Identification of disease-relevant epigenetic targets for the development of novel therapeutic strategies for the Complex Regional Pain Syndrome (CRPS) and Osteoarthritis (OA).

Our aim is to identify novel epigenetic changes in patients with Complex Regional Pain Syndrome (CRPS) and Osteoarthritis (OA) by high-throughput techniques. Biocomputational analysis will then identify epigenetically regulated key pathways in the pathogenesis of CRPS and OA, which then can be modified to alter the overall disease outcome and to develop novel epigenetic-based therapeutic strategies.

Grant Application

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The aim of our research is to identify novel epigenetic changes in patients CRPS and OA. For the identification of epigenetic modifications we are using high-throughput techniques. Biocomputational analysis will then identify epigenetically regulated key pathways in the pathogenesis of the selected diseases, which then can be modified to alter the overall disease outcome. The long-term goal is to develop novel epigenetic-based therapeutic strategies for patients with CRPS and OA.

The two diseases were selected because of our clinical and translational expertise in these areas. Furthermore, the Center of Experimental Rheumatology is an internationally renowned institution for epigenetics in rheumatic diseases and has a strong background in translational science including the development of novel, targeted therapies for rheumatic diseases.

  • Goal:
    Our aim is to identify novel epigenetic changes in patients with CRPS and OA by high-throughput techniques. Biocomputational analysis will then identify epigenetically regulated key pathways in the pathogenesis of CRPS and OA, which then can be modified to alter the overall disease outcome and to develop novel epigenetic-based therapeutic strategies.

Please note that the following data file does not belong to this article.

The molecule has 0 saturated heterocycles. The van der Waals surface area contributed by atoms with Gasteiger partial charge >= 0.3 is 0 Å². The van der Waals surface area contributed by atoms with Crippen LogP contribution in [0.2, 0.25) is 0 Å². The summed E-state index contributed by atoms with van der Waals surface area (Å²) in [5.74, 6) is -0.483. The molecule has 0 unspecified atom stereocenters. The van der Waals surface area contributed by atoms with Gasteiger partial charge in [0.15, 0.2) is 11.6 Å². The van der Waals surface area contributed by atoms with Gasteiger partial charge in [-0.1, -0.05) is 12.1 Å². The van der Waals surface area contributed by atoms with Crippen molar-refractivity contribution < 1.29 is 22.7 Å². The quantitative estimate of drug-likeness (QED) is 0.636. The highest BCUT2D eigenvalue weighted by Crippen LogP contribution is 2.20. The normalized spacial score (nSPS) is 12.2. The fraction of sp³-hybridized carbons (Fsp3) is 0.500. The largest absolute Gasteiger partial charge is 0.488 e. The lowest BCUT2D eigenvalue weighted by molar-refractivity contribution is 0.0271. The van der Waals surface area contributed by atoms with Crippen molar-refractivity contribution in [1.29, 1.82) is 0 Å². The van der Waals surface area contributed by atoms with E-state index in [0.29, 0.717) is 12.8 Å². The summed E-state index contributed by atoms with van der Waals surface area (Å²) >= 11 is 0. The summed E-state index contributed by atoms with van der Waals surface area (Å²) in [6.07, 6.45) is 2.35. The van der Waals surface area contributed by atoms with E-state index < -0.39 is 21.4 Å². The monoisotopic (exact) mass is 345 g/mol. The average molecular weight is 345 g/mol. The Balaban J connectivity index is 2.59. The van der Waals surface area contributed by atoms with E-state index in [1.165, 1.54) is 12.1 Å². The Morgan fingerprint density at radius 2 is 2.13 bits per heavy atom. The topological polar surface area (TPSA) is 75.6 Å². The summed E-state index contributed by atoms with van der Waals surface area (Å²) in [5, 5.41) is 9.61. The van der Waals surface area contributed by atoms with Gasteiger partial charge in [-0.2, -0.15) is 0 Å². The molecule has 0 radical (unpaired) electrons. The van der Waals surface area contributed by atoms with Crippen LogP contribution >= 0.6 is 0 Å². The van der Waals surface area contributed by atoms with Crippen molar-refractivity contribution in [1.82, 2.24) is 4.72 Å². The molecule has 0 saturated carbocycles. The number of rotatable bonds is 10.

• Issues:
    Despite increasing research in the field of CRPS and OA the underlying mechanisms of these conditions remain unclear. The idenfication of epigenetic changes is a relatively new method to investigate the pathogenesis of diseases. Epigenetically regulated key pathways potentially be modified to alter disease outcome and to develop novel therapeutic strategies.
  • Research:
    We will analyze cells from skin biopsies (CRPS) respectively synovial fibroblasts, chondrocytes, blood cells and serum (OA) for epigenetically regulated signyling pathways with high-throughput techniques.
  • Phases:
    We will establish a biobank with patient samples and controls. These samples will be used for a biocomputational analysis to identify epigenetically regulated key pathways.
  • Budget:
    This project is funded by Balgrist Stiftung.
  • Progress:

Embedment in Balgrist research

The present research at The Balgrist will be considearbly enhanced. The Department for Physical Medicine and Rheumatology will be able to conduct basic musculoskeletal research in close cooperation with the Department for Rheumatology of the University Hopsital Zurich (USZ). The know-how brought in by the colleagues from the University Hospital, the (state-of-the-art) infrastructure of the Balgrist Campus and the closness to the clinic complement each other in an ideal manner.

Innovation

In the last years, the ability to examine epigenetic modifications has given rise to a wealth of new information concerning the contribution of epigenetically regulated signaling pathways to the pathogenesis of human disease. These epigenetic modifications are composed of single or a combination of post-translational modifications placed on nuclear proteins, methylation of DNA and transcriptional regulation by non-protein coding RNAs (short non-coding RNAs such as miRNAs or long non-coding RNAs). Many of these regulatory pathways were previously unknown. The knowledge of epigenetic modifications will elucidate the contribution of signaling molecules (enzymes) in key signaling pathways. This potentially lead to new diagnostic and therapeutic approaches for diverse and difficult to treat human diseases.

Prof. Dr. Oliver Distler is a Professor for Rheumatology at the medical faculty of the University Zürich and the director of the Department of Rheumatology at the University Hospital Zürich (UHZ). He has been the director since 2016 and at the university hospital since 2006.

The main focus of Prof. Distler's research has been on systemic sclerosis. Amongst the projects he has been involved with, is the validation of a highly sensitive imaging process that uses a special anti-body. This process can identify the onset of the disease in its early stages at a molecular level.

Patient benefit

Prospective and current patients perceive The Balgrist as a proficient center for the treatment and research of musculoskeletal disease. The clinical and scientific collaboration with the Department of Rheumatology (USZ) will create synergies which will ultimately be of great benefit to the patients.